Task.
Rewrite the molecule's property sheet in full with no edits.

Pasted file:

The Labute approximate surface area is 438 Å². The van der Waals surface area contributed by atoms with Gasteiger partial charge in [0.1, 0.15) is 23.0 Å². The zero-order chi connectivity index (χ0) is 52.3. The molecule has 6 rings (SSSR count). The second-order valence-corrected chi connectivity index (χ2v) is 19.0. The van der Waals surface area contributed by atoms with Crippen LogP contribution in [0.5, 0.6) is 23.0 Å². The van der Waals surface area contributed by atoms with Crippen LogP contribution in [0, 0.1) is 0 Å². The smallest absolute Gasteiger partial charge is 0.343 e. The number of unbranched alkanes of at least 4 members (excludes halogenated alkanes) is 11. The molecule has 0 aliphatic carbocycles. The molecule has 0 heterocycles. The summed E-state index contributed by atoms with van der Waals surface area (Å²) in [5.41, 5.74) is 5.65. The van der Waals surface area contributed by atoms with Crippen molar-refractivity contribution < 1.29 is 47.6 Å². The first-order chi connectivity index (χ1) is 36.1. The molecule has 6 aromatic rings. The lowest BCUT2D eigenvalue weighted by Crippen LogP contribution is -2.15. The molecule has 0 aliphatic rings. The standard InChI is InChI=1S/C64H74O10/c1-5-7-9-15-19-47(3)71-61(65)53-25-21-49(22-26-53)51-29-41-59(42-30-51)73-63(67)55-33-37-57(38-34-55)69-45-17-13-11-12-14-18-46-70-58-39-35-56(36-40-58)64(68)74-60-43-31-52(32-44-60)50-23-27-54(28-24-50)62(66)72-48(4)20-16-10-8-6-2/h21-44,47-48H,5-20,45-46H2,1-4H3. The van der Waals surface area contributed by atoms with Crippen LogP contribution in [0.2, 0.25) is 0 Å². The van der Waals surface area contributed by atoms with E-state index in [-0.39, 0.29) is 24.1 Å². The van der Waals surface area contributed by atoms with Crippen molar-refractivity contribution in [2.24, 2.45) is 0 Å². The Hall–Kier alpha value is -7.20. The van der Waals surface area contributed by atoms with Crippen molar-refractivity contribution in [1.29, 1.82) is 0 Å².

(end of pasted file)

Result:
The Labute approximate surface area is 438 Å². The van der Waals surface area contributed by atoms with Gasteiger partial charge in [0.1, 0.15) is 23.0 Å². The zero-order chi connectivity index (χ0) is 52.3. The molecule has 6 rings (SSSR count). The second-order valence-corrected chi connectivity index (χ2v) is 19.0. The van der Waals surface area contributed by atoms with Crippen LogP contribution in [0.5, 0.6) is 23.0 Å². The van der Waals surface area contributed by atoms with Crippen LogP contribution in [0, 0.1) is 0 Å². The smallest absolute Gasteiger partial charge is 0.343 e. The number of unbranched alkanes of at least 4 members (excludes halogenated alkanes) is 11. The molecule has 0 aliphatic carbocycles. The molecule has 0 heterocycles. The summed E-state index contributed by atoms with van der Waals surface area (Å²) in [5.41, 5.74) is 5.65. The van der Waals surface area contributed by atoms with Crippen molar-refractivity contribution < 1.29 is 47.6 Å². The first-order chi connectivity index (χ1) is 36.1. The molecule has 6 aromatic rings. The lowest BCUT2D eigenvalue weighted by Crippen LogP contribution is -2.15. The molecule has 0 aliphatic rings. The standard InChI is InChI=1S/C64H74O10/c1-5-7-9-15-19-47(3)71-61(65)53-25-21-49(22-26-53)51-29-41-59(42-30-51)73-63(67)55-33-37-57(38-34-55)69-45-17-13-11-12-14-18-46-70-58-39-35-56(36-40-58)64(68)74-60-43-31-52(32-44-60)50-23-27-54(28-24-50)62(66)72-48(4)20-16-10-8-6-2/h21-44,47-48H,5-20,45-46H2,1-4H3. The van der Waals surface area contributed by atoms with Crippen LogP contribution in [0.2, 0.25) is 0 Å². The van der Waals surface area contributed by atoms with E-state index in [-0.39, 0.29) is 24.1 Å². The van der Waals surface area contributed by atoms with Crippen molar-refractivity contribution in [2.24, 2.45) is 0 Å². The Hall–Kier alpha value is -7.20. The van der Waals surface area contributed by atoms with Crippen molar-refractivity contribution in [1.29, 1.82) is 0 Å².